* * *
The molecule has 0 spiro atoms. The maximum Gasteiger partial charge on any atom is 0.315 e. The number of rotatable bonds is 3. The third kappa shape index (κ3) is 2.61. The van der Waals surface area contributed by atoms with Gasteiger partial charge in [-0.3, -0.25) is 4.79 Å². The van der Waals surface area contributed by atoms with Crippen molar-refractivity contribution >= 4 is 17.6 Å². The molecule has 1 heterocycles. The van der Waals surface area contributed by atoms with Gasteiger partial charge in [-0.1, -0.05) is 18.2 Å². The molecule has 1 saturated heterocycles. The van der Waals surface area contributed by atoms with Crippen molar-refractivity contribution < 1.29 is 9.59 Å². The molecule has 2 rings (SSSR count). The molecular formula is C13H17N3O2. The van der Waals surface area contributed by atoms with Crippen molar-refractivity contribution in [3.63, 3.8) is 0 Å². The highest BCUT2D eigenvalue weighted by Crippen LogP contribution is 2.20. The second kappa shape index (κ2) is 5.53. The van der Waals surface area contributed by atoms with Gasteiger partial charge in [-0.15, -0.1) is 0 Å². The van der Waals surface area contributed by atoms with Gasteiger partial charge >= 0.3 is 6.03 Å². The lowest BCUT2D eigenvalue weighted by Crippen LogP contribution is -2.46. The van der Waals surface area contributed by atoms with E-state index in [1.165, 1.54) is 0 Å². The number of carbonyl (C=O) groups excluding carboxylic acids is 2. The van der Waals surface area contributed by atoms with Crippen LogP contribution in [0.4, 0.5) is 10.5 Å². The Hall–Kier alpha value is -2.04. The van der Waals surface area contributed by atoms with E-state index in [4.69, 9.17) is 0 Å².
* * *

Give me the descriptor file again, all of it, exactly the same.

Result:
The molecule has 0 spiro atoms. The maximum Gasteiger partial charge on any atom is 0.315 e. The number of rotatable bonds is 3. The third kappa shape index (κ3) is 2.61. The van der Waals surface area contributed by atoms with Gasteiger partial charge in [-0.3, -0.25) is 4.79 Å². The van der Waals surface area contributed by atoms with Crippen molar-refractivity contribution >= 4 is 17.6 Å². The molecule has 1 heterocycles. The van der Waals surface area contributed by atoms with Gasteiger partial charge in [-0.1, -0.05) is 18.2 Å². The molecule has 1 saturated heterocycles. The van der Waals surface area contributed by atoms with Crippen molar-refractivity contribution < 1.29 is 9.59 Å². The molecule has 2 rings (SSSR count). The molecular formula is C13H17N3O2. The van der Waals surface area contributed by atoms with Crippen molar-refractivity contribution in [3.63, 3.8) is 0 Å². The highest BCUT2D eigenvalue weighted by Crippen LogP contribution is 2.20. The second kappa shape index (κ2) is 5.53. The van der Waals surface area contributed by atoms with Gasteiger partial charge in [-0.15, -0.1) is 0 Å². The van der Waals surface area contributed by atoms with Gasteiger partial charge >= 0.3 is 6.03 Å². The lowest BCUT2D eigenvalue weighted by Crippen LogP contribution is -2.46. The van der Waals surface area contributed by atoms with E-state index in [1.165, 1.54) is 0 Å². The number of carbonyl (C=O) groups excluding carboxylic acids is 2. The van der Waals surface area contributed by atoms with Crippen LogP contribution in [0.4, 0.5) is 10.5 Å². The Hall–Kier alpha value is -2.04. The van der Waals surface area contributed by atoms with E-state index in [4.69, 9.17) is 0 Å².